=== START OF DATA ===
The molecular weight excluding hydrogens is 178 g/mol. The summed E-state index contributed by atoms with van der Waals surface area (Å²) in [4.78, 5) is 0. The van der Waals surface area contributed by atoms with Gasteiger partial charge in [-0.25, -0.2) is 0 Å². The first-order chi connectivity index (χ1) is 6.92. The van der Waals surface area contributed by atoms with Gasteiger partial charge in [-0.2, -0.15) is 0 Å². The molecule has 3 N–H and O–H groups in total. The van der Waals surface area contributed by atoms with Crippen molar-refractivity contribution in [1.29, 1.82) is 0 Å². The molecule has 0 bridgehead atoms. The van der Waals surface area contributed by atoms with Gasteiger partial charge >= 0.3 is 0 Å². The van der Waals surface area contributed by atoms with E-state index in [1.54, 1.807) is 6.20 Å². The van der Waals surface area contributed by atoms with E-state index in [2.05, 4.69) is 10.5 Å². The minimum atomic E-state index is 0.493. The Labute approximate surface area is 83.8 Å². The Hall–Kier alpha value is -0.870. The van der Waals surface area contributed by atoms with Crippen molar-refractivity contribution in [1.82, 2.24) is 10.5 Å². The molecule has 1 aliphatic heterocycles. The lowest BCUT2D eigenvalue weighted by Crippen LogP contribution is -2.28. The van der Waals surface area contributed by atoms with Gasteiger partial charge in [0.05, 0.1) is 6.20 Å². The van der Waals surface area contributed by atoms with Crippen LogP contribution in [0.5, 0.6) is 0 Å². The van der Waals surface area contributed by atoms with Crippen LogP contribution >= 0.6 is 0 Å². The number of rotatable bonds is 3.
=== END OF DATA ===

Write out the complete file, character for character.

The molecular weight excluding hydrogens is 178 g/mol. The summed E-state index contributed by atoms with van der Waals surface area (Å²) in [4.78, 5) is 0. The van der Waals surface area contributed by atoms with Gasteiger partial charge in [-0.25, -0.2) is 0 Å². The first-order chi connectivity index (χ1) is 6.92. The van der Waals surface area contributed by atoms with Gasteiger partial charge in [-0.2, -0.15) is 0 Å². The molecule has 3 N–H and O–H groups in total. The van der Waals surface area contributed by atoms with Crippen molar-refractivity contribution in [1.29, 1.82) is 0 Å². The molecule has 0 bridgehead atoms. The van der Waals surface area contributed by atoms with Gasteiger partial charge >= 0.3 is 0 Å². The van der Waals surface area contributed by atoms with E-state index in [1.54, 1.807) is 6.20 Å². The van der Waals surface area contributed by atoms with E-state index in [2.05, 4.69) is 10.5 Å². The minimum atomic E-state index is 0.493. The Labute approximate surface area is 83.8 Å². The Hall–Kier alpha value is -0.870. The van der Waals surface area contributed by atoms with Crippen molar-refractivity contribution in [1.82, 2.24) is 10.5 Å². The molecule has 1 aliphatic heterocycles. The lowest BCUT2D eigenvalue weighted by Crippen LogP contribution is -2.28. The van der Waals surface area contributed by atoms with Gasteiger partial charge in [0.05, 0.1) is 6.20 Å². The van der Waals surface area contributed by atoms with Crippen LogP contribution in [0.5, 0.6) is 0 Å². The van der Waals surface area contributed by atoms with Crippen LogP contribution >= 0.6 is 0 Å². The number of rotatable bonds is 3.